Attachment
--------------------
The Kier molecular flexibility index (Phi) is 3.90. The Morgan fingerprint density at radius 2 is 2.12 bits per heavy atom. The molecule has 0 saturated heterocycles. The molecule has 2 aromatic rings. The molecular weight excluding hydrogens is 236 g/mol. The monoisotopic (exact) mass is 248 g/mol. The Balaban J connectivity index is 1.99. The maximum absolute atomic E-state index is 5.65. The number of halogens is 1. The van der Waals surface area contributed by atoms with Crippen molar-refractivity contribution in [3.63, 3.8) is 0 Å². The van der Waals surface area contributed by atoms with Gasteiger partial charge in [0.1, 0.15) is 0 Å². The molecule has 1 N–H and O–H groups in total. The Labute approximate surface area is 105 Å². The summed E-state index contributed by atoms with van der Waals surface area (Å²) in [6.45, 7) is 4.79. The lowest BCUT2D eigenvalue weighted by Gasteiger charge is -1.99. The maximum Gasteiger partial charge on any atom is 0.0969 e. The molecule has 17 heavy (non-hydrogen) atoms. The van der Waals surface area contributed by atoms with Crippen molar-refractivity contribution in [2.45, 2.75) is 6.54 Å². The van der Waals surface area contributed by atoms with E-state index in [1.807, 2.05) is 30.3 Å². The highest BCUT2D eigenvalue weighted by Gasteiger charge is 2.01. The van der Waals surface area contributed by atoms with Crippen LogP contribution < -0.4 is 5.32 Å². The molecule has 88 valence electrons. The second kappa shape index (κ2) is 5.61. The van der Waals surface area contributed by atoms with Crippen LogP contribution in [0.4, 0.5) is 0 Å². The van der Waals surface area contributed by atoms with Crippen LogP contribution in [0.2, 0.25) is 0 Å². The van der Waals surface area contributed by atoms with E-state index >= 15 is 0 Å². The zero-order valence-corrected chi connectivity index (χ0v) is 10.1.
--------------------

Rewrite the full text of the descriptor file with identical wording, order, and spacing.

The Kier molecular flexibility index (Phi) is 3.90. The Morgan fingerprint density at radius 2 is 2.12 bits per heavy atom. The molecule has 0 saturated heterocycles. The molecule has 2 aromatic rings. The molecular weight excluding hydrogens is 236 g/mol. The monoisotopic (exact) mass is 248 g/mol. The Balaban J connectivity index is 1.99. The maximum absolute atomic E-state index is 5.65. The number of halogens is 1. The van der Waals surface area contributed by atoms with Crippen molar-refractivity contribution in [3.63, 3.8) is 0 Å². The van der Waals surface area contributed by atoms with Gasteiger partial charge in [0.1, 0.15) is 0 Å². The molecule has 1 N–H and O–H groups in total. The Labute approximate surface area is 105 Å². The summed E-state index contributed by atoms with van der Waals surface area (Å²) in [6.45, 7) is 4.79. The lowest BCUT2D eigenvalue weighted by Gasteiger charge is -1.99. The maximum Gasteiger partial charge on any atom is 0.0969 e. The molecule has 17 heavy (non-hydrogen) atoms. The van der Waals surface area contributed by atoms with Crippen molar-refractivity contribution in [2.45, 2.75) is 6.54 Å². The van der Waals surface area contributed by atoms with E-state index in [1.807, 2.05) is 30.3 Å². The highest BCUT2D eigenvalue weighted by Gasteiger charge is 2.01. The van der Waals surface area contributed by atoms with Crippen LogP contribution < -0.4 is 5.32 Å². The molecule has 88 valence electrons. The second kappa shape index (κ2) is 5.61. The van der Waals surface area contributed by atoms with Crippen LogP contribution in [0.4, 0.5) is 0 Å². The van der Waals surface area contributed by atoms with Crippen LogP contribution in [0.2, 0.25) is 0 Å². The van der Waals surface area contributed by atoms with E-state index >= 15 is 0 Å². The zero-order valence-corrected chi connectivity index (χ0v) is 10.1.